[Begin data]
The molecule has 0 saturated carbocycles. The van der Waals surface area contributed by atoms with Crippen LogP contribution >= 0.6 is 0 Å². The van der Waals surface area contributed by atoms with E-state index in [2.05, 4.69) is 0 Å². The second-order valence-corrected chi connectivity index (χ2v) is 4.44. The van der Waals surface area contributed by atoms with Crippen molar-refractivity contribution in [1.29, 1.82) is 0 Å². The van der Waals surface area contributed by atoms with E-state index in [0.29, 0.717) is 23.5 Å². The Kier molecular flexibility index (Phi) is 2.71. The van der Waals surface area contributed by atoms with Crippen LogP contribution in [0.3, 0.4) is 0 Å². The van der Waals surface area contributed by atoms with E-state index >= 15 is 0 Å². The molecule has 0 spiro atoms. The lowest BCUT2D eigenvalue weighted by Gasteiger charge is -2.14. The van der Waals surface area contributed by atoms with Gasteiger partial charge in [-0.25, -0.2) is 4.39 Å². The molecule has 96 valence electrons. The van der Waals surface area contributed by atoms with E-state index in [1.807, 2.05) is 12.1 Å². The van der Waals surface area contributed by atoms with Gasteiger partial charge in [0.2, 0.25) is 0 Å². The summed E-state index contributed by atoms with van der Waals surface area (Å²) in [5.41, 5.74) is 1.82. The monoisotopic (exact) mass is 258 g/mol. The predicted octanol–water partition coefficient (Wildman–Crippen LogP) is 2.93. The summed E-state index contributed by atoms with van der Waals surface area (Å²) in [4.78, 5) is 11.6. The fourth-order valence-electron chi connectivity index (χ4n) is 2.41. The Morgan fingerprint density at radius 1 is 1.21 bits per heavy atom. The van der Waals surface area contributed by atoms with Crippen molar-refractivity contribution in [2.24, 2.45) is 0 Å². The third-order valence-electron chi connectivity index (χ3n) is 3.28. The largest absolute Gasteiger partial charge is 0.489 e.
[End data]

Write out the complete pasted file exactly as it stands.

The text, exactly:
The molecule has 0 saturated carbocycles. The van der Waals surface area contributed by atoms with Crippen LogP contribution >= 0.6 is 0 Å². The van der Waals surface area contributed by atoms with E-state index in [2.05, 4.69) is 0 Å². The second-order valence-corrected chi connectivity index (χ2v) is 4.44. The van der Waals surface area contributed by atoms with Crippen molar-refractivity contribution in [1.29, 1.82) is 0 Å². The van der Waals surface area contributed by atoms with E-state index in [0.29, 0.717) is 23.5 Å². The Kier molecular flexibility index (Phi) is 2.71. The van der Waals surface area contributed by atoms with Crippen LogP contribution in [0.3, 0.4) is 0 Å². The van der Waals surface area contributed by atoms with E-state index >= 15 is 0 Å². The molecule has 0 spiro atoms. The lowest BCUT2D eigenvalue weighted by Gasteiger charge is -2.14. The van der Waals surface area contributed by atoms with Gasteiger partial charge in [-0.25, -0.2) is 4.39 Å². The molecule has 96 valence electrons. The van der Waals surface area contributed by atoms with E-state index in [1.807, 2.05) is 12.1 Å². The van der Waals surface area contributed by atoms with Gasteiger partial charge in [0.2, 0.25) is 0 Å². The summed E-state index contributed by atoms with van der Waals surface area (Å²) in [5.41, 5.74) is 1.82. The monoisotopic (exact) mass is 258 g/mol. The predicted octanol–water partition coefficient (Wildman–Crippen LogP) is 2.93. The summed E-state index contributed by atoms with van der Waals surface area (Å²) in [4.78, 5) is 11.6. The fourth-order valence-electron chi connectivity index (χ4n) is 2.41. The Morgan fingerprint density at radius 1 is 1.21 bits per heavy atom. The van der Waals surface area contributed by atoms with Crippen molar-refractivity contribution in [2.24, 2.45) is 0 Å². The third-order valence-electron chi connectivity index (χ3n) is 3.28. The largest absolute Gasteiger partial charge is 0.489 e.